iOS 9 Proactive Search

iOS_Proactive_search design-header

Trying out the iOS 9 developer beta provides great insight into what the future of iOS looks like. Though still in a very early phase of development, the Proactive Search feature announced at WWDC ’15 looks promising, and is well on its way to competing with Google’s ‘Now’.

Search has changed the way we find, use, and consume the data available to us. More often than not, this data is plated and served to us. The time has come for us to craft and mold how our users use and experience the applications we build.

Possibilities of Proactive Search

For starters, Proactive Search allows you to carry out the following functions:

  • Natural language searching using Siri
  • Search using complex parameters to return results based on your Contacts, Apps, and Maps
  • Location-tagged reminders, based on the day-date and time of day.
  • Deep-linking into Apps to provide complex search functionality

We’re going to focus on the last bit, deep-links that make your app eligible for search, provide relevant results when the user searches for a keyword, and in the process understand what app content should be indexed. If we want to understand how Proactive Search works and what makes it effective, we’re gonna have to get down to brass tacks.

As an example, let’s consider a simple Library-app that allows a user to add/remove/edit a list of their favorite books. Accessing information about a book would require a user to open the app, scroll through a long list of books, or drill-down from list to list until they find it. This is inconvenient, and does not do much in terms of the user’s experience.

What if the user could simply swipe down to access the search bar, type in a relevant keyword like a book’s name, or an author, publisher or year, and have the book displayed as a search result? What if, then, the user could tap on a result, and be navigated directly to the detail screen of the app?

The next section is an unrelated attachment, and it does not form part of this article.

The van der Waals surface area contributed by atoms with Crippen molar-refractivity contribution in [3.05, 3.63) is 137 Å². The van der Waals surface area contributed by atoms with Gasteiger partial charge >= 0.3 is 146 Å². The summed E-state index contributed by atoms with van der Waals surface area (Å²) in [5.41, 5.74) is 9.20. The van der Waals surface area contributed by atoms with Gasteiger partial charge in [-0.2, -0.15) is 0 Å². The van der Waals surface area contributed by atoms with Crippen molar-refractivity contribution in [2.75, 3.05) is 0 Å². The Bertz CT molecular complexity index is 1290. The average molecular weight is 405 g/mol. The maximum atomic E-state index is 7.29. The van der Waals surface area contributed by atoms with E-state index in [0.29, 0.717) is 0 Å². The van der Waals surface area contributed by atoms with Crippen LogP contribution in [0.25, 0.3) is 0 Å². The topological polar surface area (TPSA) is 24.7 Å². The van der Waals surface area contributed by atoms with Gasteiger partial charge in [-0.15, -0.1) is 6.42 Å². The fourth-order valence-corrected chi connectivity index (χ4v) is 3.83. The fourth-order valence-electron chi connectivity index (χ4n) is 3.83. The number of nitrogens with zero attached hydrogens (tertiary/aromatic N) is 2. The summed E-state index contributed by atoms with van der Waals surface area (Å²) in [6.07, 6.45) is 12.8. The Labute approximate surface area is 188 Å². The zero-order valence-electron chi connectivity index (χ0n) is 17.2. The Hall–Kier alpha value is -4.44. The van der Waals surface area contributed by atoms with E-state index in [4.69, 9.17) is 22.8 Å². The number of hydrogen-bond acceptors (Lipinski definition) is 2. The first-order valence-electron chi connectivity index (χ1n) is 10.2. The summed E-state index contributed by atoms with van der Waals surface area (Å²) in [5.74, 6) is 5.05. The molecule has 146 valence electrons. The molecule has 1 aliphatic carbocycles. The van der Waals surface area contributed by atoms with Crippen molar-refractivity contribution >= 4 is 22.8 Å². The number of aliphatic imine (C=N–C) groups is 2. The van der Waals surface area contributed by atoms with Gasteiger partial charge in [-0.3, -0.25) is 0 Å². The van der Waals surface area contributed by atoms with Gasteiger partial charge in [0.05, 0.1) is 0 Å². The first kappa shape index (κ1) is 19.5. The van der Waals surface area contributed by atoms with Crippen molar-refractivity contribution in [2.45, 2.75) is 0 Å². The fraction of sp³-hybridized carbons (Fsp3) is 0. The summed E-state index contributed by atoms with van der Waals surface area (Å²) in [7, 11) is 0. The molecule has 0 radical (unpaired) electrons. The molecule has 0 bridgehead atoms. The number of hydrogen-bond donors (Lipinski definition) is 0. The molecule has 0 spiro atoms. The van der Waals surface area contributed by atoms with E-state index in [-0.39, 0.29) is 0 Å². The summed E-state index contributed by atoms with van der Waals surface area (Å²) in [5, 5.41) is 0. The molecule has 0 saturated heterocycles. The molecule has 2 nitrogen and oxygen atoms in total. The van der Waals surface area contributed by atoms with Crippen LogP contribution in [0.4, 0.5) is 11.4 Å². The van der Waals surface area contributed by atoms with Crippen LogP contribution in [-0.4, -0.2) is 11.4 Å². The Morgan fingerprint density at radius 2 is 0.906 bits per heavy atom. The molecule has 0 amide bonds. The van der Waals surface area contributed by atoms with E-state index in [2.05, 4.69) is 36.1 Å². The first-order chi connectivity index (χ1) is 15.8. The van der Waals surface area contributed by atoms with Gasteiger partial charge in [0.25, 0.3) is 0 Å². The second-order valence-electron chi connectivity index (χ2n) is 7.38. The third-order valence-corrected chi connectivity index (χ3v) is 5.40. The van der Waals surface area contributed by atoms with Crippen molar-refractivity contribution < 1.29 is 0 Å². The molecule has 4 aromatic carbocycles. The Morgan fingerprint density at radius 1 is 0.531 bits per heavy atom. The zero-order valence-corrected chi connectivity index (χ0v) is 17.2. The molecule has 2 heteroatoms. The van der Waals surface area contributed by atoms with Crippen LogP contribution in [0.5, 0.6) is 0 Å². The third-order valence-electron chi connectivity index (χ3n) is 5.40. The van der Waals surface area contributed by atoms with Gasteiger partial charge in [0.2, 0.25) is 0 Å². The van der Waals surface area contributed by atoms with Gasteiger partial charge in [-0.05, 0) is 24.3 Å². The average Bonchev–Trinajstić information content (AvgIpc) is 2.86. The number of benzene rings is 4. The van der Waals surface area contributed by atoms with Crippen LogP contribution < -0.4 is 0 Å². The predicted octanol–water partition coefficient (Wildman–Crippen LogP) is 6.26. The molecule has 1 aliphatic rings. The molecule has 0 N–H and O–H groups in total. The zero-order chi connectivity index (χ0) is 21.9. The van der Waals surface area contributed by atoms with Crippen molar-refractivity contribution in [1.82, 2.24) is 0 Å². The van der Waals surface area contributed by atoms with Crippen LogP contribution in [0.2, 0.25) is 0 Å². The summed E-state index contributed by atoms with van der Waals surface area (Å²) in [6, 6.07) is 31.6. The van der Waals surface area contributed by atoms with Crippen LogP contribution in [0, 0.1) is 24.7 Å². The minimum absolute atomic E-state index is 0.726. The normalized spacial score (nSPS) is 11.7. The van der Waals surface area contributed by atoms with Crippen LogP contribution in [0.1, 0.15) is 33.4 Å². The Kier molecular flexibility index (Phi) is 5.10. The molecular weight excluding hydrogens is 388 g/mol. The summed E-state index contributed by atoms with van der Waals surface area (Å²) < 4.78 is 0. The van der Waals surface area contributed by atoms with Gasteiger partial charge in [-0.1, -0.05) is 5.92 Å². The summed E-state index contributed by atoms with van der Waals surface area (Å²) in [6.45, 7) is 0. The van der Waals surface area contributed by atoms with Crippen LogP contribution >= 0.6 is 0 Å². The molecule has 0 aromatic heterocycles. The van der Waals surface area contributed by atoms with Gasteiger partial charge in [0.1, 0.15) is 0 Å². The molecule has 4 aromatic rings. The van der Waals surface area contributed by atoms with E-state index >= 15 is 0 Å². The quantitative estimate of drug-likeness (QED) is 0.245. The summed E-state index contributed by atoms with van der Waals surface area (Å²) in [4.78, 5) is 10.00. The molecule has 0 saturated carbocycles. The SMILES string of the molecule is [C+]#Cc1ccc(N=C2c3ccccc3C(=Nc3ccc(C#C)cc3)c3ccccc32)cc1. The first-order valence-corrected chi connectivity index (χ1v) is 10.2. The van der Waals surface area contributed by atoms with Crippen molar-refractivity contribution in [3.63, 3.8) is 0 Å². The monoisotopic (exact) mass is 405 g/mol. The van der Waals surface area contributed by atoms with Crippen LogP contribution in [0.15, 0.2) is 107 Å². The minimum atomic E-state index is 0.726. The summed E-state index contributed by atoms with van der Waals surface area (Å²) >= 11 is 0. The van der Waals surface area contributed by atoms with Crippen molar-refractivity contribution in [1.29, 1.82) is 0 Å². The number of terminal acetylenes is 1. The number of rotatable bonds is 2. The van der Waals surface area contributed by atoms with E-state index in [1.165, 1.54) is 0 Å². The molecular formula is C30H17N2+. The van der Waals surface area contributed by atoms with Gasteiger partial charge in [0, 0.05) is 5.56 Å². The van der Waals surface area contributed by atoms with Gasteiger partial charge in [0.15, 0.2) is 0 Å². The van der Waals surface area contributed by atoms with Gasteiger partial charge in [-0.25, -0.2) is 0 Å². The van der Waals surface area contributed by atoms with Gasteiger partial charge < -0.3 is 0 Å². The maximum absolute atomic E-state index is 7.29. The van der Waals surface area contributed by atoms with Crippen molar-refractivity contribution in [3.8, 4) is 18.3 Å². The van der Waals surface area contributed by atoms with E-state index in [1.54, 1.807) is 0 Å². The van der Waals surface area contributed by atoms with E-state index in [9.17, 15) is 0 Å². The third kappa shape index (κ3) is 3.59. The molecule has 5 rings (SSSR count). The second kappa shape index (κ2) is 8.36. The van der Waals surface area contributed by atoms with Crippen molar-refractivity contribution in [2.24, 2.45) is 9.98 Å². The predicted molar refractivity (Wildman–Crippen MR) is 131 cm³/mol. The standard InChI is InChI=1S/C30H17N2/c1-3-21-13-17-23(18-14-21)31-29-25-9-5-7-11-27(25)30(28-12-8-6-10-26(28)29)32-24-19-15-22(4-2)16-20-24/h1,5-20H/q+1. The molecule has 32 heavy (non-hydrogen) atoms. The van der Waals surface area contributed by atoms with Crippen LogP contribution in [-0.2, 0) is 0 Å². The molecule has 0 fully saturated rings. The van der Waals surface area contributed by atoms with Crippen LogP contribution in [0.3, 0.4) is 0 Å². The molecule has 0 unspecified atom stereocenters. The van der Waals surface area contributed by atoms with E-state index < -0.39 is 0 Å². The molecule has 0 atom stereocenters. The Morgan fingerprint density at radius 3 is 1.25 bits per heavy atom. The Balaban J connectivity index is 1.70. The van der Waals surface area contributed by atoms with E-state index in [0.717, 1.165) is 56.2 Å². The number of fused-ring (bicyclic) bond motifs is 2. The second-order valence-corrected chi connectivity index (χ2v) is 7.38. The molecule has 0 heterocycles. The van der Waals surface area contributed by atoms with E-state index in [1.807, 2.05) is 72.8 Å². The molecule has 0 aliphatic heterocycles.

Here’s how we’re going to make this happen.

Using CoreSpotlight APIs

Step one is to identify the sort of content the user will look for, and index it iteratively in the app. Start by identifying the parts of your app that:

  • have unique functionality
  • the kind of data shown to the user
  • the flow of data, and
  • the navigational flow between screens containing this data

Looking at the Library-app, here’s the data that needs to be indexed for each book:

  • Title
  • Author
  • Publishing House
  • Genre
  • Book ID

First, make sure you have Xcode 7 and iOS 9 SDK installed, and then add CoreSpotlight.framework as a dependency to your project.

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#import "LibraryTableViewController.h"


#import "BookDetailViewController.h"


#import "Book.h"




#import "BookTableViewCell.h"

IMPORTANT: Import CoreSpotlight to the classes doing the indexing.

Our Library data is in the form of JSON objects. When deserializing these objects, pass them to relevant methods that perform the search indexing.